The research is pretty clear—eating together as a family is good for everybody and even helps prevent childhood obesity—but that doesn’t mean getting everyone’s dinner on the table at the same time is easy with a new baby or toddler in the house.
First there’s the fact that every member of your family might be on a different schedule: baby needs to eat every two hours, your toddler is hungry at five, and Mom or Dad doesn’t get home from work until six. Then there’s the issue of different meals—how many parents prepare two (or three) separate meals every dinner? And finally, there’s the sheer exhaustion factor. Running a kitchen in a busy household is a little like managing a very small but busy diner.
So what’s a parent to do about getting nutritious food on the table, at the same time, and making sure there’s at least something for everybody? Turns out there are lots of ways to slice that carrot, and it pays to have a plan.
One meal to rule them all
After months of making grilled cheese sandwiches for her toddler, Shelley Smith, a Miami mom of a 6-month-old and a 3-year-old, made a simple New Year’s resolution. “From now on, there’s one dinner, and if my daughter doesn’t want it, then she doesn’t eat,” Smith said. But there is compromise: “The other night we had lentils. I set it down and knew it was a disaster, so I said I’d put Parmesan on it.”
Still, it’s important to try—and keep offering a variety of different foods so your toddler doesn’t live on chicken nuggets, mac ‘n’ cheese, and hot dogs. And don’t despair if it takes a while. According to the University of Florida, it can take up to a dozen tastes of something new before a child will accept it.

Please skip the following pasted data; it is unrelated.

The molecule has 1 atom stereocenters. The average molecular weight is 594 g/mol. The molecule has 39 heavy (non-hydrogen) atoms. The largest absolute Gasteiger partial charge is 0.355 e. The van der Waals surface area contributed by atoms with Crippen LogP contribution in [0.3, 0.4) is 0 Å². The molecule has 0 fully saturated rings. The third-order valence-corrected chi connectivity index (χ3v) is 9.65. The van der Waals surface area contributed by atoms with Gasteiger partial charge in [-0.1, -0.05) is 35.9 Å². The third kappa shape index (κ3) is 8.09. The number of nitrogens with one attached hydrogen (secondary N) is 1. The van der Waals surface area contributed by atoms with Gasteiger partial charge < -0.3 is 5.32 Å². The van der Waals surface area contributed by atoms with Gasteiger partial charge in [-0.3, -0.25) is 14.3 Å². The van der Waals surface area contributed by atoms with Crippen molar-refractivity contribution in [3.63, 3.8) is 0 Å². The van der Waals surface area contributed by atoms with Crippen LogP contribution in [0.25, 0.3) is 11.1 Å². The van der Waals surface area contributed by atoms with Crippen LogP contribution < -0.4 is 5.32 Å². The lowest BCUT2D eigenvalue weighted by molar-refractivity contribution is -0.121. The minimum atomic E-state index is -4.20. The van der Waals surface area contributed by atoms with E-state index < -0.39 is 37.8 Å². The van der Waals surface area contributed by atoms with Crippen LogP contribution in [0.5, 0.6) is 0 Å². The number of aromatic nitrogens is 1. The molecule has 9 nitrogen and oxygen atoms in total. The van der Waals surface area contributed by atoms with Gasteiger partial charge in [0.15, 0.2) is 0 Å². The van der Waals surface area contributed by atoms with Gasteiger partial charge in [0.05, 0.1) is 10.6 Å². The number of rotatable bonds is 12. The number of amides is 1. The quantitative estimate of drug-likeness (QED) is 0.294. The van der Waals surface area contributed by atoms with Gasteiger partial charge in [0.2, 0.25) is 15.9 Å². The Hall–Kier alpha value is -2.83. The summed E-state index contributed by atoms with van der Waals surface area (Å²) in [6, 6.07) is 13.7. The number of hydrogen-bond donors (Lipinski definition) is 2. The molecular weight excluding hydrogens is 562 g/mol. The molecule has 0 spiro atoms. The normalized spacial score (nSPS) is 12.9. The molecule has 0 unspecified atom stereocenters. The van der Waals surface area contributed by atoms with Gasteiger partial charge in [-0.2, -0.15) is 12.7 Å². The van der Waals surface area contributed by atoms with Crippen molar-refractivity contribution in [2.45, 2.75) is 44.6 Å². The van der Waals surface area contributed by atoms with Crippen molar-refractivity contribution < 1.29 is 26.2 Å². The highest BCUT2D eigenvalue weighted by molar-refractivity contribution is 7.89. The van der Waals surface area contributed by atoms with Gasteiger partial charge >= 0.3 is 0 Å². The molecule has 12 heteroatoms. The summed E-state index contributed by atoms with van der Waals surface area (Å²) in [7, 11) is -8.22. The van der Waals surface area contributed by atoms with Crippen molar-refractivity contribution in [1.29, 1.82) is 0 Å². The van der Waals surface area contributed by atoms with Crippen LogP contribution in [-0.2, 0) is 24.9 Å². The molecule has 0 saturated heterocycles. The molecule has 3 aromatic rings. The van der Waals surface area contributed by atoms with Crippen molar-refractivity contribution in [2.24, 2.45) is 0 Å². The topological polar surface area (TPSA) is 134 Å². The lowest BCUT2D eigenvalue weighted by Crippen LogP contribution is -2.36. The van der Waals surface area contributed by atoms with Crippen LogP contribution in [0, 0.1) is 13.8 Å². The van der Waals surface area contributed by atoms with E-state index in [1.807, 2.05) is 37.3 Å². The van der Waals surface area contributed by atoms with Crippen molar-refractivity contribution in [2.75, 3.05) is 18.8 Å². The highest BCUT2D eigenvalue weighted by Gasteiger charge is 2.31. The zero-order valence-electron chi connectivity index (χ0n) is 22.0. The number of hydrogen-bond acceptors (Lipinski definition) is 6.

“I don’t stress too much,” Smith said. “If I put kale in front of her, I know she won’t eat it. But the important thing is to offer.”
Not just a crock: planning ahead
Kristen Brown, a mom of a 17-month-old in Pensacola, has a challenge that will sound familiar to many stay-at-home parents: her husband gets home from work around 7 p.m., but they still want to eat together as a family.
She’s solved this in an unorthodox way: her son takes a late nap, then gets up in the late afternoon and is awake and hungry for a family dinner.
“It goes against everything they say,” Brown said. “We do a late nap and he wakes up when my husband gets home from work and we eat, then he plays and has a bath, and then goes to bed around nine or nine-thirty.”
To make dinner easier, Brown plans a menu board at the beginning of the week and does “a lot of crock pot meals.”
The benefits of sharing a meal together in a positive fun atmosphere are many—from eating more fruits, vegetables, and dairy products and maintaining a healthier weight to better social skills and academic grades among teens. Eating together as a family is something you want to start early so you cultivate a healthy eater and a well-adjusted child.
- University of Florida
- Introducing New Foods to Your Preschooler.
University of Rochester
- The Importance of Eating Together as a Family.
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